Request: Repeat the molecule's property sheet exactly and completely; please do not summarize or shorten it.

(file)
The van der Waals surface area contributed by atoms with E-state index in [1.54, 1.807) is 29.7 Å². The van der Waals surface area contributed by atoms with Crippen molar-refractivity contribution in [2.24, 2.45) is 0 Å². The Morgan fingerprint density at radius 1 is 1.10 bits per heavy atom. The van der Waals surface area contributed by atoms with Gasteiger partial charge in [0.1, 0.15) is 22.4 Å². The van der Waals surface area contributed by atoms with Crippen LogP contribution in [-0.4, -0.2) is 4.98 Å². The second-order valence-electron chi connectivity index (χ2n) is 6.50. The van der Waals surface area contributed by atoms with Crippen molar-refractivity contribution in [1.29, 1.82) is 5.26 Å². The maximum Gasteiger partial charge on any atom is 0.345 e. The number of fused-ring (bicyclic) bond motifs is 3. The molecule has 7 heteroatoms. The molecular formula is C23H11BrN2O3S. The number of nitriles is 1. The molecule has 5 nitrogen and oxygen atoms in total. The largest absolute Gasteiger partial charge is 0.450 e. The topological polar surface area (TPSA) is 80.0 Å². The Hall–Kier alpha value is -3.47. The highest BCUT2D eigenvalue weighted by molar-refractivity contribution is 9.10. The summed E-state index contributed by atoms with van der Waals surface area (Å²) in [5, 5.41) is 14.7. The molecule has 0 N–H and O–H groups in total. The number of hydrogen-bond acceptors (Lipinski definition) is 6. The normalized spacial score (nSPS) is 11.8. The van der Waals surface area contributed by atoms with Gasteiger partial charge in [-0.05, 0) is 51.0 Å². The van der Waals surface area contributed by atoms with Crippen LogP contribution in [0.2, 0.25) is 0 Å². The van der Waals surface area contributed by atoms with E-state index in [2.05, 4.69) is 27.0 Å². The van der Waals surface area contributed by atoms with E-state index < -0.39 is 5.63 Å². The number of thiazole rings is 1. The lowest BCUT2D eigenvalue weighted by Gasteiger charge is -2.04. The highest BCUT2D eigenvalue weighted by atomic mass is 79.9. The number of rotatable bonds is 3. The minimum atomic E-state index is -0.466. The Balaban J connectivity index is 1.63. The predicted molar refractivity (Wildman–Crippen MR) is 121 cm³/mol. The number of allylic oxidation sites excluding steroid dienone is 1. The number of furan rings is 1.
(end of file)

The van der Waals surface area contributed by atoms with E-state index in [1.54, 1.807) is 29.7 Å². The van der Waals surface area contributed by atoms with Crippen molar-refractivity contribution in [2.24, 2.45) is 0 Å². The Morgan fingerprint density at radius 1 is 1.10 bits per heavy atom. The van der Waals surface area contributed by atoms with Gasteiger partial charge in [0.1, 0.15) is 22.4 Å². The van der Waals surface area contributed by atoms with Crippen LogP contribution in [-0.4, -0.2) is 4.98 Å². The second-order valence-electron chi connectivity index (χ2n) is 6.50. The van der Waals surface area contributed by atoms with Crippen molar-refractivity contribution in [1.29, 1.82) is 5.26 Å². The maximum Gasteiger partial charge on any atom is 0.345 e. The number of fused-ring (bicyclic) bond motifs is 3. The molecule has 7 heteroatoms. The molecular formula is C23H11BrN2O3S. The number of nitriles is 1. The molecule has 5 nitrogen and oxygen atoms in total. The largest absolute Gasteiger partial charge is 0.450 e. The topological polar surface area (TPSA) is 80.0 Å². The Hall–Kier alpha value is -3.47. The highest BCUT2D eigenvalue weighted by molar-refractivity contribution is 9.10. The summed E-state index contributed by atoms with van der Waals surface area (Å²) in [5, 5.41) is 14.7. The molecule has 0 N–H and O–H groups in total. The number of hydrogen-bond acceptors (Lipinski definition) is 6. The normalized spacial score (nSPS) is 11.8. The van der Waals surface area contributed by atoms with Gasteiger partial charge in [-0.05, 0) is 51.0 Å². The van der Waals surface area contributed by atoms with Crippen LogP contribution in [0.2, 0.25) is 0 Å². The van der Waals surface area contributed by atoms with E-state index in [2.05, 4.69) is 27.0 Å². The van der Waals surface area contributed by atoms with E-state index < -0.39 is 5.63 Å². The number of thiazole rings is 1. The lowest BCUT2D eigenvalue weighted by Gasteiger charge is -2.04. The highest BCUT2D eigenvalue weighted by atomic mass is 79.9. The number of rotatable bonds is 3. The minimum atomic E-state index is -0.466. The Balaban J connectivity index is 1.63. The predicted molar refractivity (Wildman–Crippen MR) is 121 cm³/mol. The number of allylic oxidation sites excluding steroid dienone is 1. The number of furan rings is 1.